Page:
~ by Dr. Sarah D. Oktay, Director, University of Massachusetts Nantucket Field Station ~
Last week I went with some of my high school interns to do water sampling at the small bridge located in Madaket at the intersection of South Cambridge Street, Red Barn Road, and Massasoit Bridge Road that goes across the southern end of Long Pond (http://nantucketpondcoalition.com/long/) before it turns into White Goose Cove. We saw a monster; or to be more precise a beautiful, monstrously large snapping turtle, easily the largest one I have seen on Nantucket and obviously one that has been fed for a while. As we were sampling water, a couple of very cute painted turtles poked their heads out of the floating organic debris that builds up under the bridge. A decent sized (probably 30-40 pound) snapping turtle swam by and out of the corner of my eye I saw something very large swim under the bridge. I grabbed my GPS camera and took a couple of very lousy shots of an extremely large snapping turtle with a shell that was approximately two foot across and three feet long weighing around 55-60 pounds with a white necklace-like marking around its neck. I am sure this snapper is well known to area residents and it glided back and forth with its smaller friend keeping an eye out for snacks from above. Male snapping turtles are larger than females so my guess is this is an older obviously well fed male. Speaking of well fed, many Nantucket visitors don’t think of the summer as complete without a trip down to First or Second Bridge off Madaket Road to catch a snapping turtle with a sturdy string and a chicken leg. Each year my interns and I do some water quality sampling in these areas to see what kind of conditions exist around these popular spots. Sometimes we will find bacterial colonies from the chicken used to lure out snappers and fecal coliforms (digestive tract bacteria) from the birds that hang out in the area.
After this memorable encounter (definitely a OMG moment) which was reinforced while encountering the various thoughtful “turtle crossing” signs around the island, I thought this week would be a perfect time to learn about these creatures. I found a wonderful web site http://www.tortoisetrust.org/articles/snappers.htm with tons of snapping turtle information and this delightful quote from DM Carroll’s book The Year of the Turtle: A natural history to get us into the mood: “Snapping turtles, embodiment of turtles who shared the earth with the dinosaurs for a time and are now obliged to share it with the human species, might well report that the former companions were far less stressful.”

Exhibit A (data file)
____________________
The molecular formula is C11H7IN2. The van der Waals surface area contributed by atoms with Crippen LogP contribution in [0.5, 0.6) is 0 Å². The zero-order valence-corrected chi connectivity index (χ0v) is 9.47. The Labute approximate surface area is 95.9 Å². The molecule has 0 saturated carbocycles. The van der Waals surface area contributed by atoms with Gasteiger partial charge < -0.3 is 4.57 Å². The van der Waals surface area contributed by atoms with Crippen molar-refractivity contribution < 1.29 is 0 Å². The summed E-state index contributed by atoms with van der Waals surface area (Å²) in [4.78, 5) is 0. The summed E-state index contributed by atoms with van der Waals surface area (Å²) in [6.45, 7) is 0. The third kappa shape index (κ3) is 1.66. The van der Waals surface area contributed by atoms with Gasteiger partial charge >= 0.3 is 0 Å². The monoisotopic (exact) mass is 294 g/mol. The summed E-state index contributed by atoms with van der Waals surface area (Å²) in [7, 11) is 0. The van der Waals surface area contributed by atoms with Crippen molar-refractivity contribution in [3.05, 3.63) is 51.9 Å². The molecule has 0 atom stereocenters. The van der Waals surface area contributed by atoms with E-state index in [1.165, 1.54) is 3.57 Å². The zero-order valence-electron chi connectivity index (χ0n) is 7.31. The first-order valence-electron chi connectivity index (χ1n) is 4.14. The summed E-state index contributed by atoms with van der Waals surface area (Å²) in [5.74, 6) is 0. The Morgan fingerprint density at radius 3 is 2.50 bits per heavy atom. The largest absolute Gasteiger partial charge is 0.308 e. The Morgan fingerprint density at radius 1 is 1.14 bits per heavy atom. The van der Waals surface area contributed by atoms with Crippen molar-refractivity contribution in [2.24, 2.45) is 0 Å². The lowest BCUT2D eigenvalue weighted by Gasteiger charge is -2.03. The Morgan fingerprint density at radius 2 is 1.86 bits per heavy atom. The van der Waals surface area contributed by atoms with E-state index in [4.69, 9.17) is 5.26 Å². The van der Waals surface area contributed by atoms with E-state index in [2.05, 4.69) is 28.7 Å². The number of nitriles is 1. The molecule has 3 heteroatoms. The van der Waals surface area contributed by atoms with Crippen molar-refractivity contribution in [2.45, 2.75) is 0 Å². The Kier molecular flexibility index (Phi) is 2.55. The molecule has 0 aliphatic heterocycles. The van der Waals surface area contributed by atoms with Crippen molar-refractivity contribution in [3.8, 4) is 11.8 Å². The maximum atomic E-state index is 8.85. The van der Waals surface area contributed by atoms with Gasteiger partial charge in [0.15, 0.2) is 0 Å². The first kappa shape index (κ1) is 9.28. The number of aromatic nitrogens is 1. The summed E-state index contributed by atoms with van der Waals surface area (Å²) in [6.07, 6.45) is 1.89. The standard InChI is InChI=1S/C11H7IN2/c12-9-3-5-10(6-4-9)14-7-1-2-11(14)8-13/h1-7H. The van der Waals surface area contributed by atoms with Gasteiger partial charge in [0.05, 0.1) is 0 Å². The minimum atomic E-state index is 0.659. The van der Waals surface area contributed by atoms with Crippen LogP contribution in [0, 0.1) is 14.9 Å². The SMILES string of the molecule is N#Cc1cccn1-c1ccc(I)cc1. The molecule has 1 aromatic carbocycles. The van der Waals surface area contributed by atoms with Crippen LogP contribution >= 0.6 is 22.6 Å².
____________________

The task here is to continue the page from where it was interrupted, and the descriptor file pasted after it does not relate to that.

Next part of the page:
Nantucket is home to three turtles who all love to be near freshwater, the spotted turtle (Clemmys guttata), the painted turtle (Chrysemys picta), and the common snapping turtle (Chelydra serpentina). There is some discussion as to whether any of the states’ other species (ten in total) such as the eastern box turtle can be found on island and scientists at the Maria Mitchell Association and the Nantucket Conservation Foundation will occasionally receive a report of an abandoned pet turtle. The Nantucket Conservation Foundation has conducted several years of very interesting telemetry research on the spotted turtle which has been delisted from the Commonwealth’s List of Endangered, Threatened and Special Concern Species. They are checking out the range and behavior of the snapping turtle’s much cuter yellow polka-dotted cousin, but that does not mean that the snapping turtle is a boring creature at all. I know for students paddling around the freshwater pond at the Nantucket Field Station that the mere mention of the monstrous snappers keeps them in the rowboat and probably has contributed to more than a couple of nightmares.